Not long ago my mother-in-law showed me a book of recipes published in 1924. It had been printed to benefit the Richmond Day Nursery, a school in Richmond, Indiana, where both sides of my husband’s family have lived for generations. The book belonged to his great-grandmother Muriel Bartel Rohe, and the yellowing pages are filled with favourite dishes of the local gentry, including several submitted by great-grand-aunts and distant cousins. The organizers of the cookery book also reached out to First Lady Grace Coolidge. Mrs. Coolidge—famously painted that same year by Howard Chandler Christy in peerless red velvet, her favourite colour, with the family’s white collie Rob Roy at her feet—graciously complied with a dessert called Coffee Soufflé. Its origin is unknown, though it may have come courtesy of Elizabeth Jaffray, the Coolidges’ housekeeper. Grace Coolidge was a witty, stylish woman who loved dancing, was a big baseball fan, and taught deaf children in her youth, but the First Lady considered herself hopeless in the kitchen.
Of course I was intrigued. Coffee and soufflé are two words that quicken my heart, and I’ve always had a fascination with Mrs. Coolidge, largely because of the glamour of the Christy painting, arguably the most elegant First Lady portrait to hang on the walls of the White House. So I tried the dessert out on friends with whom we dine nearly every week-end, and though we all agreed Mrs. Coolidge’s dessert is more a mousse than a soufflé, they pronounced it delicious. I, however, was somewhat disappointed in the result. It just seemed a bit too spongy for me, due to the gelatin required. The coffee flavour was subtle, though, and pleasing, and we provided some contrast to the coffee and whipped cream by sprinkling it with shavings of dark chocolate.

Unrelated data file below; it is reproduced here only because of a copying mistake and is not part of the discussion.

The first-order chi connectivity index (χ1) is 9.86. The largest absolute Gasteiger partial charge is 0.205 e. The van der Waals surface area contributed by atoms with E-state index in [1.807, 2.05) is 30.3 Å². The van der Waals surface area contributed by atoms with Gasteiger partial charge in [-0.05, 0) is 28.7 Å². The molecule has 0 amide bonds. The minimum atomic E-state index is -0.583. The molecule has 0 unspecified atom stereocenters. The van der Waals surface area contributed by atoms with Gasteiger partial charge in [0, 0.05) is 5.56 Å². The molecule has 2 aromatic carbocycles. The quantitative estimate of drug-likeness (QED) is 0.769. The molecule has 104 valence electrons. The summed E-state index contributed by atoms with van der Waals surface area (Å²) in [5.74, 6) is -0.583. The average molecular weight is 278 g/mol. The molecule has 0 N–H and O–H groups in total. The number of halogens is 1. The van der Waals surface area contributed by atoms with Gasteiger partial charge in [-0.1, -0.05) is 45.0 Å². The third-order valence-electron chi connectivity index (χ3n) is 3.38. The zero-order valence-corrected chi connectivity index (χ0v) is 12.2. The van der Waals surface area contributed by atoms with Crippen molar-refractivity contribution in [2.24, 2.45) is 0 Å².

COFFEE SOUFFLÉ (MRS. CALVIN COOLIDGE)
SOURCE: Cook Book (Richmond, Indiana: The Richmond Day Nursery Assocation, 1924)
1-1/2 cups coffee
1 tablespoon gelatin
2/3 cup granulated sugar
1/2 cup milk
Yolks of 3 eggs
1/4 teaspoon salt
Whites of 3 eggs
1/2 teaspoon vanilla
A bar of dark chocolate
Heat the coffee, milk, gelatin, and 1/3 cup of the sugar in a double boiler.
Add the egg yolks, which have been slightly beaten, the salt, and the remaining 1/3 cup of sugar. Cook until the mixture thickens, stirring frequently; this will take some time, and it will eventually have the consistency of motor oil (it’s the only way I can describe the texture).
Remove the coffee mixture from the heat. Beat the egg whites and the vanilla until stiff. Gently fold the whites into the coffee mixture. When thoroughly combined, pour into a mold, chill until firm, serve with whipped cream, and garnish with dark-chocolate shavings (see below).